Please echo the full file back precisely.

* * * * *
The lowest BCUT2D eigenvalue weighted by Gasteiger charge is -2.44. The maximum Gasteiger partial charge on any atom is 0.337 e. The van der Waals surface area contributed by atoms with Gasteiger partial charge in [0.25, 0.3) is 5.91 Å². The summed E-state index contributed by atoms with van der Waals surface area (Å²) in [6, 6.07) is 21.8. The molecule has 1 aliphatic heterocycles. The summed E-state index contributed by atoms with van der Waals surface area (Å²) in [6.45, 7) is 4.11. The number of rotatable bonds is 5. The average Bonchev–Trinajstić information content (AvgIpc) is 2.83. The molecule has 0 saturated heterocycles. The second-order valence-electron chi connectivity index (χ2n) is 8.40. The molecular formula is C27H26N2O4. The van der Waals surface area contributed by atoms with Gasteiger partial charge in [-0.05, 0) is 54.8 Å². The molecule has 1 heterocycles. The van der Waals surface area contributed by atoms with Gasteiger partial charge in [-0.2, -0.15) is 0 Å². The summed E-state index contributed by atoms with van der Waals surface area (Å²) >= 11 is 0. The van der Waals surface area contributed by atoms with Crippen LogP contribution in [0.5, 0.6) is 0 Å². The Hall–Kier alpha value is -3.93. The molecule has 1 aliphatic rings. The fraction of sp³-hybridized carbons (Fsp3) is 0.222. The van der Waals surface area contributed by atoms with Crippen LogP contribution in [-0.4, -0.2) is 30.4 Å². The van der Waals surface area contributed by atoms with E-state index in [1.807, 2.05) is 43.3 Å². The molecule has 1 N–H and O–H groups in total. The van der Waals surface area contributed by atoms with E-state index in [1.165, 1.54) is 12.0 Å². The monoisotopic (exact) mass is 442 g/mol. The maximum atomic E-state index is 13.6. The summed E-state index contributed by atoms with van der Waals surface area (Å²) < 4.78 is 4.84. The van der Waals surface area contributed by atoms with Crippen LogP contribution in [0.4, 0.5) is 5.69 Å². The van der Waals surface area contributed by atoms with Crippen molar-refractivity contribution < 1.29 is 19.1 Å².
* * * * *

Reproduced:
The lowest BCUT2D eigenvalue weighted by Gasteiger charge is -2.44. The maximum Gasteiger partial charge on any atom is 0.337 e. The van der Waals surface area contributed by atoms with Gasteiger partial charge in [0.25, 0.3) is 5.91 Å². The summed E-state index contributed by atoms with van der Waals surface area (Å²) in [6, 6.07) is 21.8. The molecule has 1 aliphatic heterocycles. The summed E-state index contributed by atoms with van der Waals surface area (Å²) in [6.45, 7) is 4.11. The number of rotatable bonds is 5. The average Bonchev–Trinajstić information content (AvgIpc) is 2.83. The molecule has 0 saturated heterocycles. The second-order valence-electron chi connectivity index (χ2n) is 8.40. The molecular formula is C27H26N2O4. The van der Waals surface area contributed by atoms with Gasteiger partial charge in [-0.05, 0) is 54.8 Å². The molecule has 1 heterocycles. The van der Waals surface area contributed by atoms with Gasteiger partial charge in [-0.2, -0.15) is 0 Å². The summed E-state index contributed by atoms with van der Waals surface area (Å²) >= 11 is 0. The van der Waals surface area contributed by atoms with Crippen LogP contribution in [0.5, 0.6) is 0 Å². The Hall–Kier alpha value is -3.93. The molecule has 1 aliphatic rings. The fraction of sp³-hybridized carbons (Fsp3) is 0.222. The van der Waals surface area contributed by atoms with Crippen LogP contribution in [-0.4, -0.2) is 30.4 Å². The van der Waals surface area contributed by atoms with E-state index in [1.807, 2.05) is 43.3 Å². The molecule has 1 N–H and O–H groups in total. The van der Waals surface area contributed by atoms with E-state index in [1.165, 1.54) is 12.0 Å². The monoisotopic (exact) mass is 442 g/mol. The maximum atomic E-state index is 13.6. The summed E-state index contributed by atoms with van der Waals surface area (Å²) < 4.78 is 4.84. The van der Waals surface area contributed by atoms with Crippen LogP contribution in [0.4, 0.5) is 5.69 Å². The van der Waals surface area contributed by atoms with Crippen molar-refractivity contribution < 1.29 is 19.1 Å².